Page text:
Sport and the Sustainable Development Goals



Sport as a Means of Advancing International Development

Sport and the Sustainable Development Goals

This specific recognition of sport followed an increase over the past 25 years in efforts to organize and mobilize sport towards achieving the goals of development and peace. Hundreds of organizations of various types—governmental, non-governmental, corporate, charitable, sport-based, international and local—have looked to sport, as well as to physical activity and play, to make a positive contribution towards overcoming the most enduring development challenges. The issues to which these efforts have been regularly directed include gender equality and the empowerment of women; HIV/AIDS awareness and prevention; recognition and inclusion of persons with disabilities; economic growth; environmental clean-up; peace and conflict resolution; and education. The majority of programmes have been developed for and targeted towards youth, particularly those living in the most disadvantaged nations and communities of the global South.

This uptake in “sport for development and peace” (SDP) has been accompanied by related research in the social sciences, including sociology, anthropology, history, social psychology and management. A critical mass of SDP research has emerged, pointing to the possibilities of achieving positive and sustainable development through sport. At the same time, this body of scholarly work shows the limitations of the SDP concept in both its perception and implementation, and foregrounds significant challenges in mobilizing sport in the service of sustainable development.

Possibilities of advancing international development through sport

A major goal of social science research related to SDP in recent years has been to assess the positive outcomes experienced by participants in SDP programmes. A significant amount of this research suggests that such outcomes do accrue. Providing sport-based programmes and opportunities for physical activity can therefore make a considerable difference in the lives of the world’s most marginalized people, particularly youth.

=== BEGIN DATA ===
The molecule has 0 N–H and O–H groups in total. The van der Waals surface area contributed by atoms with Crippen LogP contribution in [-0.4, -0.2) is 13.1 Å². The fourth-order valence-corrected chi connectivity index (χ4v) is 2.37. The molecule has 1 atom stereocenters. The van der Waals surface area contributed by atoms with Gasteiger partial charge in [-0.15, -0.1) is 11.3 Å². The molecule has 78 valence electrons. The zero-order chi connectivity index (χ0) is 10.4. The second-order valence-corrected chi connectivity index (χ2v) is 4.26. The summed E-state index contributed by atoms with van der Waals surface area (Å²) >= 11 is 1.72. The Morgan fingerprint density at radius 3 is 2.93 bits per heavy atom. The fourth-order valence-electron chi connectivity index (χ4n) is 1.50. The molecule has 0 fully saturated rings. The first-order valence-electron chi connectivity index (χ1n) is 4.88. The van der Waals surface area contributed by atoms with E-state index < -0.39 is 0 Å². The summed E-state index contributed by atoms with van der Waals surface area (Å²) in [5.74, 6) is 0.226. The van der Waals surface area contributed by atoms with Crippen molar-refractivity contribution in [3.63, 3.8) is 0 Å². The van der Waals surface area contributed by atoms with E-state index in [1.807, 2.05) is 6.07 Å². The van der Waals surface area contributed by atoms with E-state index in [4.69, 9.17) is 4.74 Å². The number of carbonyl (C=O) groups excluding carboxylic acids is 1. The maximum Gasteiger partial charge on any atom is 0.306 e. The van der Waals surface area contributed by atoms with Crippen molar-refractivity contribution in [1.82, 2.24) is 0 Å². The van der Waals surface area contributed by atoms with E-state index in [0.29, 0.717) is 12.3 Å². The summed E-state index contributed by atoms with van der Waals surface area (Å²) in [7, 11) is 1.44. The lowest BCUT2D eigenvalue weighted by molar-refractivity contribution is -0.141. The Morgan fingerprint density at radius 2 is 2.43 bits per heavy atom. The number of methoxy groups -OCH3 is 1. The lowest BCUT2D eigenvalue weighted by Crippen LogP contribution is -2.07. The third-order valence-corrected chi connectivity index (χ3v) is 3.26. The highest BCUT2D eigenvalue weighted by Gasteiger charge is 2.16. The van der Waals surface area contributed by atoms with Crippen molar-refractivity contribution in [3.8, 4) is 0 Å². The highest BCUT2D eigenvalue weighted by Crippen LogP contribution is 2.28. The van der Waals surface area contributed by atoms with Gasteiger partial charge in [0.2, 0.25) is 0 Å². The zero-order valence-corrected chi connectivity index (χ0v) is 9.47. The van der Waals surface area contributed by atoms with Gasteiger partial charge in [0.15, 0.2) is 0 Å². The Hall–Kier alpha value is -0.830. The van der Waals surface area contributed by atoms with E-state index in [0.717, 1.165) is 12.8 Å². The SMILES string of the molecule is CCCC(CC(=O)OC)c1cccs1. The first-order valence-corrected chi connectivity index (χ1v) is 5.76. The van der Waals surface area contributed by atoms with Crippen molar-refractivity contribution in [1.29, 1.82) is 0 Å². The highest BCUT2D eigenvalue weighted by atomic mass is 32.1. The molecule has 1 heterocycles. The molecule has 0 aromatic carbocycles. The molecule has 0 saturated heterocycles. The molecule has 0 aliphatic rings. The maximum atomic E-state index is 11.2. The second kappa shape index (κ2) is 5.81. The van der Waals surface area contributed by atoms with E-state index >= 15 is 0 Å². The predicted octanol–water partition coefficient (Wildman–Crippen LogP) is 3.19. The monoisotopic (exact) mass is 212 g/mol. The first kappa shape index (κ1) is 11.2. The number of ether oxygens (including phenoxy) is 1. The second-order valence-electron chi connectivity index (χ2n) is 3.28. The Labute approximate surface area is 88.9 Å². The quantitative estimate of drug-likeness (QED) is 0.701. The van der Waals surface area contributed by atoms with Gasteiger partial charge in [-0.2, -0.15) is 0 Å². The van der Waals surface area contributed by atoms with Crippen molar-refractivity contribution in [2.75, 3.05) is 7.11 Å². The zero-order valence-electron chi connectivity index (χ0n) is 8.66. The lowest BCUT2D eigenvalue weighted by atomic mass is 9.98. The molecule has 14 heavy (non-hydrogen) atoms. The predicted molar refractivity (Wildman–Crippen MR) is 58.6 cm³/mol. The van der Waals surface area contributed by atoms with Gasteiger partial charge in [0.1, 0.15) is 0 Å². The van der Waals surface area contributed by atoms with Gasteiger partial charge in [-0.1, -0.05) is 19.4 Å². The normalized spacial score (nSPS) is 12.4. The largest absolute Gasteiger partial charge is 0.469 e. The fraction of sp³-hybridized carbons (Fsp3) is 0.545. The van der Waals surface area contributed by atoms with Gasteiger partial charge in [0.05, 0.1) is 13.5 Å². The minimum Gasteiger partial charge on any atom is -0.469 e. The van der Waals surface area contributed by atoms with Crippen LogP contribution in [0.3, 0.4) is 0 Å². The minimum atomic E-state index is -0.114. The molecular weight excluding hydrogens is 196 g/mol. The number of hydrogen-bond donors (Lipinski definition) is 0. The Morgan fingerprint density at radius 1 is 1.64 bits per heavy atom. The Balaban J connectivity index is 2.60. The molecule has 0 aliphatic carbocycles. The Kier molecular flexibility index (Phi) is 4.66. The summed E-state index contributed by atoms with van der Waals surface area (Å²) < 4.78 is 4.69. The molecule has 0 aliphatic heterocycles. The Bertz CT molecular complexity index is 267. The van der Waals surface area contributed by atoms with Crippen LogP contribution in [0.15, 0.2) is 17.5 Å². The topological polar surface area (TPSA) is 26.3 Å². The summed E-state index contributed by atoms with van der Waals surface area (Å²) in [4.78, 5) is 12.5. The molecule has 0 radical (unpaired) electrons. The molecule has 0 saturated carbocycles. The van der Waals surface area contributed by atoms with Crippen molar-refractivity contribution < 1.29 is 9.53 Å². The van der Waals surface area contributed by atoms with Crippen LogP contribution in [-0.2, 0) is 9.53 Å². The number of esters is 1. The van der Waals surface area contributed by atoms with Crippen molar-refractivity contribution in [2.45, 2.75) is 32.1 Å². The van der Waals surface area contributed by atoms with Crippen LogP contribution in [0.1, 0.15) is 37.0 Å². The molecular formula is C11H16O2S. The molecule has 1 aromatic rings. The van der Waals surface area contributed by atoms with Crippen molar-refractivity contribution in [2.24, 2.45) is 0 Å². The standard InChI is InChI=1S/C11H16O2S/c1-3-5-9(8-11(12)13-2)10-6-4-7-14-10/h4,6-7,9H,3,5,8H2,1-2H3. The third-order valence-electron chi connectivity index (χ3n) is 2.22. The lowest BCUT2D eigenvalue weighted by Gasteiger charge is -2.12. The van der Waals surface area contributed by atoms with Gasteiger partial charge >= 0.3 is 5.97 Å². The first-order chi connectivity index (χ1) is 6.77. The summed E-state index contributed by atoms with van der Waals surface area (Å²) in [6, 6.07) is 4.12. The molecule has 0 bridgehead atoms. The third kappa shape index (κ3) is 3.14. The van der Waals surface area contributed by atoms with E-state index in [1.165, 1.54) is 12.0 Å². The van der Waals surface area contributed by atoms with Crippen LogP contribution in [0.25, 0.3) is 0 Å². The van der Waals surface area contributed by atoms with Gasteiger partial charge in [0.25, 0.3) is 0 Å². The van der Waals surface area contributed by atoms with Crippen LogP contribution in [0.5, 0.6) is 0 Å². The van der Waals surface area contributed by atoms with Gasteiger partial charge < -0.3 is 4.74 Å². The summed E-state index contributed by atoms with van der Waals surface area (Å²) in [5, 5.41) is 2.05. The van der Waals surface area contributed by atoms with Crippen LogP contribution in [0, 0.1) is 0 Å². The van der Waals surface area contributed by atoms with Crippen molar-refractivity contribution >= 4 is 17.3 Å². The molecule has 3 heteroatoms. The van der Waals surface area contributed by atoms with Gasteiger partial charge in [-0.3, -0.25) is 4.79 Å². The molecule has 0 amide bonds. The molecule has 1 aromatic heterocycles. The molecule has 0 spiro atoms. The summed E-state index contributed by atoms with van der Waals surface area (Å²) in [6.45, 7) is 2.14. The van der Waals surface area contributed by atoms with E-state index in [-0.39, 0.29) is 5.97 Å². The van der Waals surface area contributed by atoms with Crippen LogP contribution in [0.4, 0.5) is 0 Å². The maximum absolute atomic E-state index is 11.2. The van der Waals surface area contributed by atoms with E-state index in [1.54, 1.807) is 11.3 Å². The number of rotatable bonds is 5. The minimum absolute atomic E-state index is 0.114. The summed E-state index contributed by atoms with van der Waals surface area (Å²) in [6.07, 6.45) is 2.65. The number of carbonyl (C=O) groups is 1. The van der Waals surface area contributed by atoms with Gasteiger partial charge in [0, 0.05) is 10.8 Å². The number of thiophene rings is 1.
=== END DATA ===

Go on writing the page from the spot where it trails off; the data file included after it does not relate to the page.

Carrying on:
For example, sport has been found to make a positive contribution to raising awareness and helping to reduce the spread of HIV/AIDS. Research conducted in Dar es Salaam, Tanzania, found that children who participated in HIV/AIDS education programming through sport-focused peer coaching demonstrated better knowledge of, and intentions towards, safe behaviour when compared to children who had taken part only in the school-based national curriculum. As the researchers concluded, “the sport-based approach is an effective means of communicating desirable information about safe sex behaviors to a population of at-risk adolescents.”2 Particularly in the context of insufficient public health-care infrastructure or lack of national policies regarding HIV/AIDS, sport-based programming can positively impact the fight against the pandemic.

Sport has also been shown to support gender empowerment, particularly for girls and young women who are marginalized or constrained in social, economic or physical ways. In these kinds of programmes, the novelty and even transgressive nature of girls’ participation in sport may challenge patriarchy and contribute to gender-based empowerment and greater equality between men and women.3 For example, a study in Delhi, India, found that amid deeply patriarchal social structures, sport-based programming provided an opportunity for girls and young women to acquire important knowledge related to reproductive health and to improve their confidence, social standing and relationships.4

Sport has further been mobilized as a force for peacebuilding and conflict resolution. In this approach, sport is used as a convening tool to bring together disparate groups, rebuild communities in post-conflict situations or integrate former combatants, including child soldiers. Football for Peace is a good example of such an initiative. Operated by staff and researchers from the University of Brighton in the United Kingdom, the programme has used football as a convening activity to support cross-cultural interaction and reconciliation in Israel. While recognizing that the peace mandate of the project is not automatically embraced by its participants, the initiative has operated on the premise that well-managed interventions can “make a modest contribution to wider efforts to promote conflict resolution and peaceful co-existence”.5